Mars Rover Finds Minerals Deposited By Water
The new Mars rover Curiosity is on its way to the red planet, but that doesn’t mean its brother still on the planet is slacking off. The Mars rover Opportunity continues to truck around the Martian landscape just as it has since 2004, collecting data and transmitting it back to Earth. At the American Geophysical Union’s conference in San Francisco on Wednesday, NASA announced that Opportunity found a mineral vein on Mars that was likely deposited by water.
NASA describes “bright veins of a mineral” occurring on an apron around a portion of the rim of Endeavour Crater. Researchers have nicknamed the vein most closely observed by Opportunity “Homestake” and it and its kin are unlike any other veins Opportunity has observed on the planet’s surface since it’s been there. The spectrometer on Opportunity’s arm identified a ratio of calcium and sulfur that points to relatively pure calcium sulfate and the multi-filter data from the rover’s Panoramic Camera suggests the form of this calcium sulfate is gypsum. Calcium sulfate is a big deal, because its high concentration could mean less acidic and more hospitable water conditions than what is suggested by other sulfate deposits previously observed on Mars. The gypsum was likely formed by groundwater coming up through the planet’s crust, which carried up calcium sulfate formed when calcium from volcanic rocks combined with sulfur from other volcanic rocks or volcanic gas.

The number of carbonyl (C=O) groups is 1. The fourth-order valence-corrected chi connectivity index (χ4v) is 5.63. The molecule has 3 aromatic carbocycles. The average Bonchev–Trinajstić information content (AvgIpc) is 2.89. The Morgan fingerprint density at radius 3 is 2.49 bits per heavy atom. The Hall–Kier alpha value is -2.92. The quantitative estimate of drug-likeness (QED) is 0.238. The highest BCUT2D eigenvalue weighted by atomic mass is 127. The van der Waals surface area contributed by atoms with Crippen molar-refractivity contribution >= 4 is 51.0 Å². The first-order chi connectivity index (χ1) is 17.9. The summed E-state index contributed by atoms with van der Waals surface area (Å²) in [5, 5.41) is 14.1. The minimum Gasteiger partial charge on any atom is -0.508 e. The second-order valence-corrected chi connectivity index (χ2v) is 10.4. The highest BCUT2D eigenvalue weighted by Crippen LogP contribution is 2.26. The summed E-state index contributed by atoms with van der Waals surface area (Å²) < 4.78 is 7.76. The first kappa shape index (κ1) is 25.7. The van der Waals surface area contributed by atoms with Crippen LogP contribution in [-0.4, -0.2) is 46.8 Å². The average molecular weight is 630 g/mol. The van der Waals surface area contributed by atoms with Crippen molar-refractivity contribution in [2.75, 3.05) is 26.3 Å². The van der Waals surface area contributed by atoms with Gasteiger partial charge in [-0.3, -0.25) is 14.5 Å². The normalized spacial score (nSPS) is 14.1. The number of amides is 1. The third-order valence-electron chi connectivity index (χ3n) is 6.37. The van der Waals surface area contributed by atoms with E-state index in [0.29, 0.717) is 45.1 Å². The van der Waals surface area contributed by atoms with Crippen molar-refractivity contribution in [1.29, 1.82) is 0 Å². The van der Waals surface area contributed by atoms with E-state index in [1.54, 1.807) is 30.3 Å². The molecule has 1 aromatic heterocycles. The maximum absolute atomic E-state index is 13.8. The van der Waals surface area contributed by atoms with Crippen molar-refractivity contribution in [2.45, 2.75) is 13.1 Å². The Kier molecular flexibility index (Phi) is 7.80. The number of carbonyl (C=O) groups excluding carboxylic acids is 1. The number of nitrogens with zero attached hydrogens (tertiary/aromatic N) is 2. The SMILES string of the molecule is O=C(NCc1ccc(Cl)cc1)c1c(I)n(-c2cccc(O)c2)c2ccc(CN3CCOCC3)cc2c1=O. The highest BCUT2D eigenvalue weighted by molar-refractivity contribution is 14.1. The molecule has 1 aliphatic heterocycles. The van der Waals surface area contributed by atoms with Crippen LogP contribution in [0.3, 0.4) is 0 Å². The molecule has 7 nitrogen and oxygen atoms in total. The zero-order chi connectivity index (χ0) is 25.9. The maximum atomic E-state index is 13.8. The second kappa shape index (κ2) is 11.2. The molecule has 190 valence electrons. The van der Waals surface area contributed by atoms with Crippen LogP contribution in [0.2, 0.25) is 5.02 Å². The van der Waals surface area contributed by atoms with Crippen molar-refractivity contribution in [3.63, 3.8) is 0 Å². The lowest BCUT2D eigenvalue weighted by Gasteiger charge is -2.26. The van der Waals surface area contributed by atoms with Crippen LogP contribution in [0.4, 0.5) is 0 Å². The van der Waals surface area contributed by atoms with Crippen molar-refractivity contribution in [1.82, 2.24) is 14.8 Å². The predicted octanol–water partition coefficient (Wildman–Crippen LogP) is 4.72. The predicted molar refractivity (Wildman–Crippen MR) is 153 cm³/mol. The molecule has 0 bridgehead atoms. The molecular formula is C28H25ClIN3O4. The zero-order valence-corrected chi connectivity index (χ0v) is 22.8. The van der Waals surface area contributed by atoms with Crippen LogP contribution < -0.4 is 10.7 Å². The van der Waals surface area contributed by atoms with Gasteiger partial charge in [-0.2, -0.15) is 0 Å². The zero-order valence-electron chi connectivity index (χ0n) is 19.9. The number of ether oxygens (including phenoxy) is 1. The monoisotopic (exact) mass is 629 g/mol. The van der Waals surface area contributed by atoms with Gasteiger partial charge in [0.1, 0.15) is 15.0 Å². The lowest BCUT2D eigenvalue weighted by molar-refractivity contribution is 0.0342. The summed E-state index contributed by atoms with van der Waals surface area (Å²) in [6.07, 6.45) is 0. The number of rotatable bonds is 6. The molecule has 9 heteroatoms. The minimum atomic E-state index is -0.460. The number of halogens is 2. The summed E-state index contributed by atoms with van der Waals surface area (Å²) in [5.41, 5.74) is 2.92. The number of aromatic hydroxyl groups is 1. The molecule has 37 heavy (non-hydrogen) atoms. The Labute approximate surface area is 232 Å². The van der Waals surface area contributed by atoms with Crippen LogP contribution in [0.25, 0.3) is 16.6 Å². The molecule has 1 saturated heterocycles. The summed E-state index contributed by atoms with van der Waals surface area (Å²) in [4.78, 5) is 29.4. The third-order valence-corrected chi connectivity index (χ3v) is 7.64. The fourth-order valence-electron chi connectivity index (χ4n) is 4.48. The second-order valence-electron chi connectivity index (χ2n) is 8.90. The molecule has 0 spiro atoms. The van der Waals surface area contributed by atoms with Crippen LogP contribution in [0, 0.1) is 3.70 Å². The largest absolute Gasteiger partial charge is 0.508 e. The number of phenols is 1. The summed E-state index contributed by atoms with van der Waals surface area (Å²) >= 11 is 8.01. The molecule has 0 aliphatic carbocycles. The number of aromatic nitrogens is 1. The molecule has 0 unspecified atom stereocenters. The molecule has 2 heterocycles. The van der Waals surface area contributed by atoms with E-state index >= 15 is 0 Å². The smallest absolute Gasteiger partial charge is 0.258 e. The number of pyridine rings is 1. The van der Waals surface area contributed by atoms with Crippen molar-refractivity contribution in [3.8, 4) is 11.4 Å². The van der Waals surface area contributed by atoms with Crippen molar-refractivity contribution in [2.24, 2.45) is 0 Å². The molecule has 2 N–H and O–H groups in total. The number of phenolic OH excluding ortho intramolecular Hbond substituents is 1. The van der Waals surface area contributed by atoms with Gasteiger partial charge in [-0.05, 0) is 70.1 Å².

In addition to suggesting that there was not only water on Mars but water amenable to more types of life than previously thought, researchers think it could explain other gypsum observed on Mars. Orbital observations found a dune field of gypsum sand on northern Mars that looks like those in White Sands National Monument in New Mexico, but the origins of those dunes were previously unknown. Basically, as Steve Squyres – principal investigator for Opportunity – puts it, the calcium sulfate veins discovered by the rover tell “a slam dunk story that water flowed through underground fractures in the rock. […] [gypsum isn’t] uncommon Earth, but on Mars, it’s the kind of thing that makes geologists jump out of their chairs.”